How Ten Years Thailand, inspired by controversial Hong Kong film, reflects on history and politics
Ten Years Thailand, which premiered at Cannes, takes a dystopian look at the country’s military dictatorship and is less direct than the Hong Kong original, relying on metaphors to avoid falling foul of the authorities
In the first chapter of the four-part omnibus feature Ten Years Thailand, a group of soldiers and policemen storm a photographic exhibition at an art gallery in Bangkok, and demand that the manager removes two photographs they deem offensive.
Insisting “there must be something else going on” at the gallery, the officers also chastise the foreign-educated Thai photographer for being ignorant of how “ordinary people” might get the “wrong idea” by looking at the photographs.
It’s an Orwellian tale which seems to sit perfectly with the premise of Ten Years Thailand, a portmanteau offering four different dystopian visions of what the Southeast Asian country could be like a decade from now.
But Sunset, as Aditya Assarat’s short film was titled, was actually drawn from real, contemporary events. It was based on a military raid on June 15, 2017, when 20 soldiers and plain-clothes policemen descended on two galleries in the Thai capital and asked the staff to take down several photographs from their exhibitions.
Ten Years Thailand, which just received its world premiere at the Cannes Film Festival last Thursday, is one of the three Asian spin-offs of the Hong Kong omnibus feature Ten Years . The other two are from Japan and Taiwan, and are expected to debut at other international festivals later in the year.
While winning both commercial and critical acclaim, the original Ten Years was bashed by pro-establishment figures in Hong Kong because of its audacious, gloomy visions of what the city will be like in the future.
“You can really feel the urgency and anger,” says Aditya. “The original Hong Kong one is sort of a warning of too much interference from China, so it’s very concrete. But when we translate it and do it in Thailand, because the Thai one is about anti dictatorship … we can’t be that direct, we have to use metaphors to try to talk about issues in a disguised way.”
Having ruled Thailand after a coup in May 2014, General Prayuth Chan-ocha has repeatedly postponed elections which would return the country to civilian rule. Human rights organisations have reported the military regime for stifling dissent, either through the use of sheer force or the deployment of the country’s draconian lèse-majesté laws.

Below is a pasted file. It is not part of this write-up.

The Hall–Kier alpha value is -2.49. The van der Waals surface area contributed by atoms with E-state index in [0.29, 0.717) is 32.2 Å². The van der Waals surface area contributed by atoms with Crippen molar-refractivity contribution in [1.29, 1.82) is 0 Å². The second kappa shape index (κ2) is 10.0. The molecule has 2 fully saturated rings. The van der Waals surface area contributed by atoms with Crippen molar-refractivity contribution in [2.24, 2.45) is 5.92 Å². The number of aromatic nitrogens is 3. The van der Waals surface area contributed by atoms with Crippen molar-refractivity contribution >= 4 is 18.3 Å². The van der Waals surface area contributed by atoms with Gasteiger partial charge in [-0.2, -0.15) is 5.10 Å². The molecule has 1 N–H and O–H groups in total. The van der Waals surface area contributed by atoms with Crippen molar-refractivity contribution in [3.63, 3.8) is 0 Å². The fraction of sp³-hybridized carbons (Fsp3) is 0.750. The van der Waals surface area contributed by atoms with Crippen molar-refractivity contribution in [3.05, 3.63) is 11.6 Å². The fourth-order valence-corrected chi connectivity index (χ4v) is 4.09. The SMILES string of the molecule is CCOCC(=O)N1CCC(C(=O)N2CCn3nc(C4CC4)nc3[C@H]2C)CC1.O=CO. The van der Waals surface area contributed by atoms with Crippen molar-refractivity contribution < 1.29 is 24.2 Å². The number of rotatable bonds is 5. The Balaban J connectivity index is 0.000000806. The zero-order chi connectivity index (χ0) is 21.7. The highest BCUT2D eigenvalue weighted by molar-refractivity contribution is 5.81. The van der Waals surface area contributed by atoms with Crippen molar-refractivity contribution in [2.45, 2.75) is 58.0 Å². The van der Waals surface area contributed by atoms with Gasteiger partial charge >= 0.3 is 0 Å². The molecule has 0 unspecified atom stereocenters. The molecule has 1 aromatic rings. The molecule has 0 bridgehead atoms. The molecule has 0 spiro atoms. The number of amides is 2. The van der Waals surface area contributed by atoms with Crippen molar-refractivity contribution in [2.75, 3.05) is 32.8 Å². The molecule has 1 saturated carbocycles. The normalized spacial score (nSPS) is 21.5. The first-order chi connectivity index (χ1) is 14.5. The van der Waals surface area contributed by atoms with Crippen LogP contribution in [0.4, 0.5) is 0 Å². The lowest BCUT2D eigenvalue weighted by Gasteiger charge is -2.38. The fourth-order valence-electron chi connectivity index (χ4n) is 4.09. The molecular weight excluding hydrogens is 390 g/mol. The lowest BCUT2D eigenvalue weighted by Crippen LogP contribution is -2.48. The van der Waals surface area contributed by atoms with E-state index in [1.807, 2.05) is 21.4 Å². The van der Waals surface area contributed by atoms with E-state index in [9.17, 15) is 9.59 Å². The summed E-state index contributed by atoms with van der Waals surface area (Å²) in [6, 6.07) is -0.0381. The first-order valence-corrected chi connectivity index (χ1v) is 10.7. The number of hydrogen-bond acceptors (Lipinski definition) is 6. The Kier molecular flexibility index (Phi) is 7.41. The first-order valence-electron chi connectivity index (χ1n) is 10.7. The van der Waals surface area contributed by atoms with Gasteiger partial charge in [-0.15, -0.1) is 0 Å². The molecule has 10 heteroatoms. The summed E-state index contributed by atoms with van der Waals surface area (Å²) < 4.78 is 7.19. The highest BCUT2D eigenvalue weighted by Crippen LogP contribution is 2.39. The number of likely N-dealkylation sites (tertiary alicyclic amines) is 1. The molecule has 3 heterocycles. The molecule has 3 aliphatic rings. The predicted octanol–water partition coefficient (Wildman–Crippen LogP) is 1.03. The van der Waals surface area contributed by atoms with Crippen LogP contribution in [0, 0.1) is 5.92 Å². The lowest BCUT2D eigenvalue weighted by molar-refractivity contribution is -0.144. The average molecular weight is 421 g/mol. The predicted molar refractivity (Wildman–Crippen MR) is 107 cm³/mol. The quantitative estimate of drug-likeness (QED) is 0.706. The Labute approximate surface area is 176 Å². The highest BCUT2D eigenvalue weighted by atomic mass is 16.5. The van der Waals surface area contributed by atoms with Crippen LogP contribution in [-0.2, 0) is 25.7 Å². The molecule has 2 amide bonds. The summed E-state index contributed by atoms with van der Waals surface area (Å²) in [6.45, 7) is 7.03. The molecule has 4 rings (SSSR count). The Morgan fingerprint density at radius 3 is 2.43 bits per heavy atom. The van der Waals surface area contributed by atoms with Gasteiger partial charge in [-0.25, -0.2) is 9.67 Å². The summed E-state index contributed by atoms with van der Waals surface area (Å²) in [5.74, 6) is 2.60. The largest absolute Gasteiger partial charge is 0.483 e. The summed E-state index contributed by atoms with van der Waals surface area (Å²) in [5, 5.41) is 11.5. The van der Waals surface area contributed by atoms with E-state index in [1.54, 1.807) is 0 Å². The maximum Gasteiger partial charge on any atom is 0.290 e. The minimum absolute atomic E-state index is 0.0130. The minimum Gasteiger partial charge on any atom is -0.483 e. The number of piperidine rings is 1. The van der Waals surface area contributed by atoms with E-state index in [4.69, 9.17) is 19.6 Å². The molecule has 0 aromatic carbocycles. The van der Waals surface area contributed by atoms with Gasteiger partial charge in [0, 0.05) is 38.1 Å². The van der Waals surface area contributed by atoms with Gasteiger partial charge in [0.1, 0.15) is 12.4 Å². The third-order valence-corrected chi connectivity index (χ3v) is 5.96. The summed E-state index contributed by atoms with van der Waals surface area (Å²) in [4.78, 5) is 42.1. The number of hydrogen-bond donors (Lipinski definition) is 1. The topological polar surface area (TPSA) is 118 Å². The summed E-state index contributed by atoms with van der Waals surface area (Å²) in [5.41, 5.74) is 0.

Wisit Sasanatieng’s Catopia, the second part of Ten Years Thailand, is a reflection of these circumstances through both its story and its stylistic approach. Set in a fantastical city dominated by human hating cat-headed creatures, the story depicts a young man’s struggle to blend in with the cat crowd – and his ill-fated attempt to intervene in a lynching.
“The story came from my experience,” says Wisit. “As you know, the Thai political situation is really, really tough. People have a lot of arguments and are separated into two sides. The majority is the side that is anti-democracy – maybe not exactly the majority, but people who cheer for democracy is like the bad guys in society.
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“If you can survive with your work, friends or family you have to try and make yourself unrecognised, like the man in Catopia. Like me: no one knows what I think because I don’t show it. I showed my opinions once, and all my friends unfriended me [on social media].”
Compared to the first two entries, Chulayarnon Siriphol’s Planetarium is at once more surreal and hard-hitting. Nearly completely devoid of dialogue, the piece is set in an unnamed realm headed by a mummy. The true power lies with a politician who, with the help of an army of seemingly brainwashed followers, eradicates dissent by arresting protesters and connecting them to a system which would reprogramme their bodies and minds.
Chulayarnon’s piece is a juxtaposition of the future and the past, with the bizarre scientific experiments and computer-generated imagery unfolding in a TV-like 4:3 aspect ratio. This is designed to show how a total control of the flow of information would lead to social regression, he says.
Concluding Ten Years Thailand is Apichatpong Weerasethakul’s Song of the City. Set in the director’s north eastern hometown of Khon Kaen, the short film seems shorn of anything political, as it features a string of mundane conversations between ordinary people in a park.
But the key to the piece is the statue looming over them: it’s a memorial to Sarit Thanarat, a field marshal whose six-year military rule from 1956 to 1963 was marked by his heavy-handed antics in maintaining law and order and his use of the Thai monarchy to prop up his own power.
While apprehensive about how the authorities would react to the film, Aditya says the political circumstances in Thailand today are in his favour.
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“This film is the only Thai film in Cannes, and to ban this film is controversial for them during an election campaign, when [Prayut’s government] is basically doing a PR thing to move from [being a] dictatorship to an elected government,” he says.
More importantly, Aditya continued, would be how to screen the film back home.
“One thing that inspired us is the way Ten Years was distributed in Hong Kong,” he says. “It’s not only in cinemas, it also played in churches, schools and community centres – it really went all the way down to the grass roots. That is something we really have to do in Thailand.”
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